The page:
This is an extremely heartfelt story from Lisa Scottoline, taking a more serious tone again, as she looks at heavier issues surrounding mental-health. It’s mystery elements are also deftly handled, as it keeps you guessing, whilst also not getting in the way of the themes of the book overall. Keeping me involved with the story emotionally, it definitely hits some harder subject matter, but I felt invested in it right till the end.

See at Amazon#3: Look Again (2009)

Seeing a missing boy flyer, the reporter Ellen Gleeson is struck by how similar the child is to her own adopted son. This then leads to her investigating the case, as she asks herself some serious ethical questions as to the history of her own child. Forced to maybe face some unpleasant truths, she continues the search, all the while risking losing her own family in the process.

Working as a stand-alone, this is a great mystery filled with personality, as it carries all the classic trademarks of a great Lisa Scottoline novel. Asking lots of deeper questions about family, this tackles some tougher issues with a great deal of tact and care. Providing some bigger ethical questions, I constantly found myself questioning the characters actions throughout, putting myself in their place, something that I really admired Scottoline for.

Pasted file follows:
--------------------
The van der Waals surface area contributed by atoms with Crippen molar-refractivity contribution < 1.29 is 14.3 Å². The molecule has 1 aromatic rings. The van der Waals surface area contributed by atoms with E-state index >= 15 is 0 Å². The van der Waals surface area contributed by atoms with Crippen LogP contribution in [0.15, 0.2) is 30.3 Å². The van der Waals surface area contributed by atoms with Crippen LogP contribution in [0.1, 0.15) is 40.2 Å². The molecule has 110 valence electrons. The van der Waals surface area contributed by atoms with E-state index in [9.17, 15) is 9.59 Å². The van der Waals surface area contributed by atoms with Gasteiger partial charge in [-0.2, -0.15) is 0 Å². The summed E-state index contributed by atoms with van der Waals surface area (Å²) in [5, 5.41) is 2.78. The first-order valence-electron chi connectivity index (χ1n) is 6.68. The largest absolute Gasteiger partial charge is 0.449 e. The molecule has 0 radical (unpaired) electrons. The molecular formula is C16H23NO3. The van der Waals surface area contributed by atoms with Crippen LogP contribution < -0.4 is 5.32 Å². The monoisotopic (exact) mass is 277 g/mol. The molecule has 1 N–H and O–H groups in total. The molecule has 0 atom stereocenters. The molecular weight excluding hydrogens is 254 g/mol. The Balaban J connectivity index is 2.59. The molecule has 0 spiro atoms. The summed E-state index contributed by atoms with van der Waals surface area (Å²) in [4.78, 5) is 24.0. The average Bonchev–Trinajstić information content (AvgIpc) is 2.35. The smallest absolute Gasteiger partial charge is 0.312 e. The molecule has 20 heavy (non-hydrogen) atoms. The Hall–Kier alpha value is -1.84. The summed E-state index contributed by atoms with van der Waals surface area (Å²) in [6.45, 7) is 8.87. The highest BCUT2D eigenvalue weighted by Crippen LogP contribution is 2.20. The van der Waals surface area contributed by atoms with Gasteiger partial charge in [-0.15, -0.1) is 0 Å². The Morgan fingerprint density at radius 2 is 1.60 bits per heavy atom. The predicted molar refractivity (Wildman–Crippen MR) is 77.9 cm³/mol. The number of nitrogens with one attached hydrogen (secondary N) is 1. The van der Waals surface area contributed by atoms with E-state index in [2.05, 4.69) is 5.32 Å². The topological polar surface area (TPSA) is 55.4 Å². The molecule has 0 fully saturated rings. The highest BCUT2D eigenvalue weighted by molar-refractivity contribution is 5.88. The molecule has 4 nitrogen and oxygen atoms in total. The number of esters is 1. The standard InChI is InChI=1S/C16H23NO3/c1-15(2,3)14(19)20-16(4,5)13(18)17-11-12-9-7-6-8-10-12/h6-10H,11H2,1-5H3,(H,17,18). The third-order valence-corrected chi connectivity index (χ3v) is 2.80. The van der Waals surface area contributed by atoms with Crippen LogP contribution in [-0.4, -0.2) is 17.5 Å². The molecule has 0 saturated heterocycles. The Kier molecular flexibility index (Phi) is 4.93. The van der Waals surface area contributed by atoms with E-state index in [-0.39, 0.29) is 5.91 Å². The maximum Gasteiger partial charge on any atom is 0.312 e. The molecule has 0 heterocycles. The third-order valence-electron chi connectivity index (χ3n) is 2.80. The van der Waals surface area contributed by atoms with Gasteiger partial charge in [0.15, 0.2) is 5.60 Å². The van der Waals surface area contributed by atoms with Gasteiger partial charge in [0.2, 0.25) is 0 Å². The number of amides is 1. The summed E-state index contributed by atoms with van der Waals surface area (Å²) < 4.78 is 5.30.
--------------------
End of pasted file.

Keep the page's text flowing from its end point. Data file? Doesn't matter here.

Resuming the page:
See at Amazon#2: Dirty Blonde (2006)

Coming from a tough working-class background, the strong and resourceful lawyer Cate Fante feels a bit of an imposter, despite her cool demeanour. She’s then given a case whereby she must rule in favor of a sleazy television producer after he stole the ideas of a Philadelphia ADA, something she was reluctant to do. Following the ruling she’s about to get involved with a man from a bar, when it turns out that he’s aggressive and she just manages to escape, only to later find out he was involved in a fatal altercation with the TV producer later that night. With both parties dead, Cate now finds herself thrust into the limelight, as the media drags out her private life, leaving her struggling to keep her head above water.

As a stand-alone title, this definitely managed to keep me intrigued, with its entirely new premise and world created. It takes the thriller genre and really runs with it, using the conventions that I know and love, and turning them on their head. There’s also a lot of humor gently peppered throughout too, which really took it up a level for me, as it was a highly entertaining read.

See at Amazon#1: Killer Smile (2001)

Faced with a new case surrounding the apparent suicide of an Italian fisherman who killed himself at the outbreak of the Second World War, Mary DiNunzio finds herself taking a trip into the past. With the estate of his son now seeking reparations, he hires Mary to sue, as she aims to help vindicate the fisherman Amadeo and his legacy. Meanwhile she aims to get her own life in order, as others seem to want to fix her up with people, whilst she’s content being alone.

This is a great story as it combines personal elements with a mystery in a manner which really kept me engrossed. Never glossing over anything, Scottoline is able to combine story and character with expert precision, not letting one get in the way of the other. The story as a whole came together, in what is the ninth instalment of the long-running ‘Rosato and Associates’ series.